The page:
• Averted and carried out school attacks can provide insights into the effectiveness of existing school safety efforts nationwide.
  • The ASV incident report library contains valuable information related to school security, averted attackers, successful discovery and prevention of attacks, lessons learned, and recommendations.
  • ASV incident reports can help prevent future violence when relevant lessons learned and recommendations are implemented into the policy, procedure and training of those who are engaged in school safety.
  • ASV reporting is anonymous, and submitted reports are additionally scrubbed to remove any identifying information about the school, perpetrator, or report submitter.
  • We can provide aggregate regional, state-level or other analysis of ASV incidents, if such information was provided in the reports submitted, however the state will not be published in the public ASV report form.  

ASV Reporting Process
The online incident report form is broken into various categories. The main categories contain questions related to basic school information and security, information about the averted or carried out attack, information about the perpetrator or potential perpetrator, and a section to identify lessons learned from how the incident was handled.

The documentation section allows the report submitter to attach any relevant documents if applicable. While we encourage report submitters to answer as many questions as possible to allow for the most robust data collection and analysis, all questions in the form are optional. If report submitters do not feel comfortable providing incident data, we still encourage them to complete the lessons learned and recommendations section. These recommendations and lessons learned can still play an important role in helping other schools prevent acts of violence. Lessons learned and recommendations can cover any aspect of the attack or averted attack- from physical school safety mechanisms, to safety drills and procedures, to the level of communication that played a role as the incident was addressed or prevented.

As previously mentioned, the report form can be filled out anonymously. We only suggest providing basic contact information if the submitter is unable to complete the form in one sitting and wants to be able to return to the same question form.

Once a form is submitted, school safety subject matter experts remove identifying information as necessary, and provide additional lessons learned and/or recommendations. Subject matter experts have backgrounds in counseling psychology, campus security and law enforcement, risk management, and threat assessments. Experts have additionally conducted previous research on averted and carried out attacks.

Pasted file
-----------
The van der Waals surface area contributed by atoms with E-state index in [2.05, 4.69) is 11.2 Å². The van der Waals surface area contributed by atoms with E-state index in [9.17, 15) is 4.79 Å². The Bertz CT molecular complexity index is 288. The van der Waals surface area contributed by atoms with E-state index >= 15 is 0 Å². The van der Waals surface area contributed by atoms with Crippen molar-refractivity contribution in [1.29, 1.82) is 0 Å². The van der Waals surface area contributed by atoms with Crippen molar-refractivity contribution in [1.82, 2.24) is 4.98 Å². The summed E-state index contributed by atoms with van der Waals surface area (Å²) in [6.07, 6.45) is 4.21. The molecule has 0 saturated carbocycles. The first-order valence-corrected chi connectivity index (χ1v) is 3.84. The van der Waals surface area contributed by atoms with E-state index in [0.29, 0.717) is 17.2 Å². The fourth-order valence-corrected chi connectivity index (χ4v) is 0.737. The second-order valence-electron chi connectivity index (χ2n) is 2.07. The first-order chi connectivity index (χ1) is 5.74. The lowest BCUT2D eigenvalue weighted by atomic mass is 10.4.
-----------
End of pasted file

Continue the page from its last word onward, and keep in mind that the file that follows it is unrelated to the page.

During the review process, the report form is NOT available publicly on the website. Only after review by subject matter experts and the Police Foundation will the report be published in the report library at In fact, when the scrubbed version of a report is completed, that version overwrites and permanently deletes the originally submitted report. Had the originally submitted version contained any identifying information, it is permanently deleted. Reports are searchable and categorized by fields such as type of school, means of plot discovery, types of weapons acquired by the perpetrator, date of the attack or planned attack, and more.

The Averted School Violence database holds great promise in informing school safety policies, procedures and practices through a robust library of incidents, lessons learned and best practices. By carefully analyzing the incidents recorded in the database and the lessons learned, SROs, school administrators, teachers and parents can strengthen current programs and identify next practices to ensure the safety and security of our schools.

The Police Foundation needs you to help expand the data collected, and thereby grow the lessons learned to benefit you, your department, or school. If you have been involved in an averted act of violence, you can complete an incident report form at The website is mobile-device friendly.

By Sarah Solano, Frank Straub, and John Rosiak

For more information on the Averted School Violence project, contact:
Sarah Solano,, 202-833-1469.

Look for a future Journal of School Safety article on the roles of SROs in averting school violence.

Authors: Sarah Solano is a Project Assistant for the Police Foundation, where Frank Straub, Ph.D. is Director of Strategic Studies. John Rosiak is Principal of Prevention Partnerships.

1 The data shown was collected from 41 open source incidents of averted school violence between 1999 and 2017 using media stories and available court documents. Incidents were selected at random to populate the database. The analysis is preliminary, and it is recognized that the total number of reports represents a small sample size. Question fields are not mutually exclusive, which is why some questions display a total number of answers that is greater than the total number of incidents. Additionally, certain fields were unknown or unable to be answered from open sources, resulting in missing answers for particular questions.